Doughnuts, hats give youngsters ideas


January 06, 1991|By Patricia Meisol

It was an old, stitched pillbox hat with a black veil that fell past his nose. It reminded him of a funeral. And when 10-year-old Eric Brooks put it on, he began to move his lips back and forth in the manner of an old woman heaving with sorrow.

Different kinds of hats, he declared, change your personality.

In a classroom at Coppin State College in Northwest Baltimore yesterday, Eric set about creating his own hat by attaching a fuzzy snowman, a drawing, old balloons and other odds and ends to a plain rectangle of construction paper. At each step, he and his classmates discussed what they might do next to their creations to realize the idea in their heads.

Thus did Eric learn the connection between a plain piece of construction paper and the props his teacher, Mary Ellen Beaty-O'Ferrall, plucked from her mother-in-law's garage sale years ago. The step-by-step process of making a hat was the same he and other students used later in the morning to build a plain sentence into a whole story.

"We are trying to think in a strange new way today," Ms. Beaty-O'Ferrall told her students.

Eric, a fifth-grader at Woodmoor Elementary School, is one of 48 children who travel from as far away as Easton twice a month on Saturdays during the school year to learn about the thinking process at the Maryland Center for Thinking Studies.

Yesterday's five classes for students from grades five to eight focused on learning how to define things, such as success; how to make generalizations, such as about a plate of doughnuts; and, as in Eric's case, how to elaborate, whether by turning a plain piece of paper into a hat or a sentence into a story. The steps are part of the process known as thinking, and by breaking down the process, his teachers hope Eric will understand the moves of the mind and see its possibilities.

The goal of the center, said Antoinette Worsham, who started it two years ago after developing a model program and training Howard County teachers, is to prepare children to live in a society that is overloaded with information.

"If they are not taught to become excellent processors of information, rather than receptacles of information, then they are doomed to failure," said Dr. Worsham.

"Parents are upset when their children don't know when Columbusdiscovered America. Well, the issue is, did Columbus discover America and why did America need to be discovered?"

Besides its Saturday lessons, the Coppin center trains teachers statewide and writes instructional manuals for teachers and textbooks that help children analyze and discover instead of memorize facts. The center also is developing a new degree -- a master's in cognitive instruction, available now only at the University of Massachusetts in Boston.

"It is important to get them to understand how they think, how they know," said Frank Lyman, who directs the Saturday program. "We call it 'unpacking thinking,' " he said.

About 10 percent of teachers nationwide now teach such techniques, commonly known as teaching "critical thinking," he said.

The 48 Saturday students are intentionally mixed by ability, race, ethnicity, sex and family background. The school is free and open to all Baltimore students, with half the places reserved for them, and $200 a year for county students, whose names are drawn from a waiting list. Parents receive progress reports twice a year.

The curriculum is designed by hand-picked, specially trained teachers. They use a thinking wheel, which features different steps in thinking -- for instance, applying cause and effect, making comparisons, showing similarities and differences and drawing generalizations from examples. Then, children can draw pictures of steps they use and analyze the ones they use or could use during the regular school week.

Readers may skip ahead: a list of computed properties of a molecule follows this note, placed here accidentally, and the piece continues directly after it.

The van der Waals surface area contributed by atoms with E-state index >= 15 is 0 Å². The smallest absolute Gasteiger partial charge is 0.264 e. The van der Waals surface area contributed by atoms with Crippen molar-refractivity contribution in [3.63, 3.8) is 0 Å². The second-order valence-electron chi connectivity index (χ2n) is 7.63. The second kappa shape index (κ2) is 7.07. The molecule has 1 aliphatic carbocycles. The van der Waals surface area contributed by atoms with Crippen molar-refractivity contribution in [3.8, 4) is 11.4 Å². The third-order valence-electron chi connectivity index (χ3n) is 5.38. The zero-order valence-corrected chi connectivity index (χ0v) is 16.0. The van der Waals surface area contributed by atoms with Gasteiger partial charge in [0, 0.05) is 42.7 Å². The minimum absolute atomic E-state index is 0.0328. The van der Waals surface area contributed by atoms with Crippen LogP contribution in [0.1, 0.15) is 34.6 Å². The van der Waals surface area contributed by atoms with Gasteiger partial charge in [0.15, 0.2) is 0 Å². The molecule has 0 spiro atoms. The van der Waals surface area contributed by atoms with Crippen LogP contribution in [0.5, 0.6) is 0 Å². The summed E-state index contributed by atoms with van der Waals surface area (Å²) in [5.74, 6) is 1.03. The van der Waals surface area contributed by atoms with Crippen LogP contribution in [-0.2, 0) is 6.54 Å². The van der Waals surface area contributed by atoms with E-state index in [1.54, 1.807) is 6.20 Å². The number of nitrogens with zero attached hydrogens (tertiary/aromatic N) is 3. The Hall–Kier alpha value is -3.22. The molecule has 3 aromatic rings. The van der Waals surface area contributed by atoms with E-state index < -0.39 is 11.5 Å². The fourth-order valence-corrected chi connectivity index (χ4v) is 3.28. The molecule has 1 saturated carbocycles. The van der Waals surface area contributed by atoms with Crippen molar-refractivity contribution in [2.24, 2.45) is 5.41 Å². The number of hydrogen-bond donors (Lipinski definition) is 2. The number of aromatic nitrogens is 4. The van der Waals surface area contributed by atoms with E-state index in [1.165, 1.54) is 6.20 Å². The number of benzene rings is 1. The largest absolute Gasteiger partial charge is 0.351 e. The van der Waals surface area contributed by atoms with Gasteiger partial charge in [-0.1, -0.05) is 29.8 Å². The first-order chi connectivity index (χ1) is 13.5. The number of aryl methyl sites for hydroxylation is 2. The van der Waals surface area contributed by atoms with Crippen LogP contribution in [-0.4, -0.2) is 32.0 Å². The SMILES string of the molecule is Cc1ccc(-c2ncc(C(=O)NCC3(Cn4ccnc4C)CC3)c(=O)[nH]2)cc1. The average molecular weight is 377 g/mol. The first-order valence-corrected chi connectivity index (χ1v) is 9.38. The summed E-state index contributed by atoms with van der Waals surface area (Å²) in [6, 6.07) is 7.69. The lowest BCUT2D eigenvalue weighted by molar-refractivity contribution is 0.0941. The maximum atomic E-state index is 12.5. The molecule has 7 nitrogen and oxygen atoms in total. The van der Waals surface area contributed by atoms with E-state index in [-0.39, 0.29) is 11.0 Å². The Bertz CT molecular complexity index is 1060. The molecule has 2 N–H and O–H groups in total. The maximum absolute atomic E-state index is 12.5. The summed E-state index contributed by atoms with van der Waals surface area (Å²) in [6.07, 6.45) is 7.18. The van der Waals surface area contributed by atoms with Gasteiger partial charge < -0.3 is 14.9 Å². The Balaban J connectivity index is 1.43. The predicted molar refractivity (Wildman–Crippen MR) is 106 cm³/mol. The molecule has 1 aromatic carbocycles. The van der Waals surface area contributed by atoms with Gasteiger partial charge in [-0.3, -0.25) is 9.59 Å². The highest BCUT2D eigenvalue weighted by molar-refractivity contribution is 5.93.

And in teaching about the thinking process and how to use it, the teachers advocate cooperative learning.

In Tom Payne's class, for instance, Brandon Fleming, 13, and Tyrone Cloyd, 15, shared their ideas about success -- what color it is, what forms it takes, how they might achieve it -- before collaborating on a picture of their idea. It featured a mountain punctuated by a series of steep valleys or pitfalls, such as being fired or laid off from a job.

"The skill is defining," said Mr. Payne, a Howard County teacher, who also had students read stories about successful people and discuss what each had in common.

Another skill learned yesterday was making generalizations -- in this case, about a plate of doughnuts.

If one doughnut on a plate is soft, is it fair to say that the rest are soft?

"We would have to eat them all to be sure, wouldn't we?" asked teacher Sally Duff, the author of soon-to-be published science textbook using critical thinking skills.

Well, no. Not if the doughnut you ate was a representative sample, she said.

What is a representative sample? Ms. Duff introduced a plate of chocolate and vanilla honey-glazed doughnuts. She ate a chocolate one. "These doughnuts are chocolate," she concluded. Her students urged her to take another sample.

It, too, was chocolate, and she came to the same conclusion. Another teacher, Mr. Lyman, tasted a chocolate doughnut and agreed that the rest must be chocolate.

Brandon Wylie, 11, looked exasperated. "You two have taken two of one type on the plate," he told his teachers. "There are two types of doughnuts, so to make a generalization, you have to split them," he said. "I think you need to try the other kind."

So, how many doughnuts do you need for a representative sample? In this case, two, one chocolate and one honey-glazed. After removing his chewing gum to the back of his hand, that's what Brandon popped into his mouth when class was over.

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